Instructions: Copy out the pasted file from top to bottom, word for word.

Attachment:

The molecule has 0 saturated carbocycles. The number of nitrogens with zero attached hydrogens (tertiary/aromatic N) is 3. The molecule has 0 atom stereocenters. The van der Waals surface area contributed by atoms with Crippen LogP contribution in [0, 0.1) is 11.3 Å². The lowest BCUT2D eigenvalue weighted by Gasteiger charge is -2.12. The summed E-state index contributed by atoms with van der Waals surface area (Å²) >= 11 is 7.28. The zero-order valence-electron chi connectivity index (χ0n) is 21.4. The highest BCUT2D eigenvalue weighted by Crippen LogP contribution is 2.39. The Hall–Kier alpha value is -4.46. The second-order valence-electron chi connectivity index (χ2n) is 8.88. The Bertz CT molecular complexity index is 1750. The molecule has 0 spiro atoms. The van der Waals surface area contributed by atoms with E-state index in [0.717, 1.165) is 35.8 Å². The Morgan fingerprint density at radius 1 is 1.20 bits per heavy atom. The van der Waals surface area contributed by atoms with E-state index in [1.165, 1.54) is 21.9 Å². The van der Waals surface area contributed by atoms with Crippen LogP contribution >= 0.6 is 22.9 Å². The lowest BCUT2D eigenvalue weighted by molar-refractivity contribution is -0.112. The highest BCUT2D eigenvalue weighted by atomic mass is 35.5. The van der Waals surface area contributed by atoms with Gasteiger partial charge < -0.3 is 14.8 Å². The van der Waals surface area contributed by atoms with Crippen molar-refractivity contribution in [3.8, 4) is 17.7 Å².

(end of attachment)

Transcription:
The molecule has 0 saturated carbocycles. The number of nitrogens with zero attached hydrogens (tertiary/aromatic N) is 3. The molecule has 0 atom stereocenters. The van der Waals surface area contributed by atoms with Crippen LogP contribution in [0, 0.1) is 11.3 Å². The lowest BCUT2D eigenvalue weighted by Gasteiger charge is -2.12. The summed E-state index contributed by atoms with van der Waals surface area (Å²) >= 11 is 7.28. The zero-order valence-electron chi connectivity index (χ0n) is 21.4. The highest BCUT2D eigenvalue weighted by Crippen LogP contribution is 2.39. The Hall–Kier alpha value is -4.46. The second-order valence-electron chi connectivity index (χ2n) is 8.88. The Bertz CT molecular complexity index is 1750. The molecule has 0 spiro atoms. The van der Waals surface area contributed by atoms with E-state index in [0.717, 1.165) is 35.8 Å². The Morgan fingerprint density at radius 1 is 1.20 bits per heavy atom. The van der Waals surface area contributed by atoms with E-state index in [1.165, 1.54) is 21.9 Å². The van der Waals surface area contributed by atoms with Crippen LogP contribution >= 0.6 is 22.9 Å². The lowest BCUT2D eigenvalue weighted by molar-refractivity contribution is -0.112. The highest BCUT2D eigenvalue weighted by atomic mass is 35.5. The van der Waals surface area contributed by atoms with Gasteiger partial charge < -0.3 is 14.8 Å². The van der Waals surface area contributed by atoms with Crippen molar-refractivity contribution in [3.8, 4) is 17.7 Å².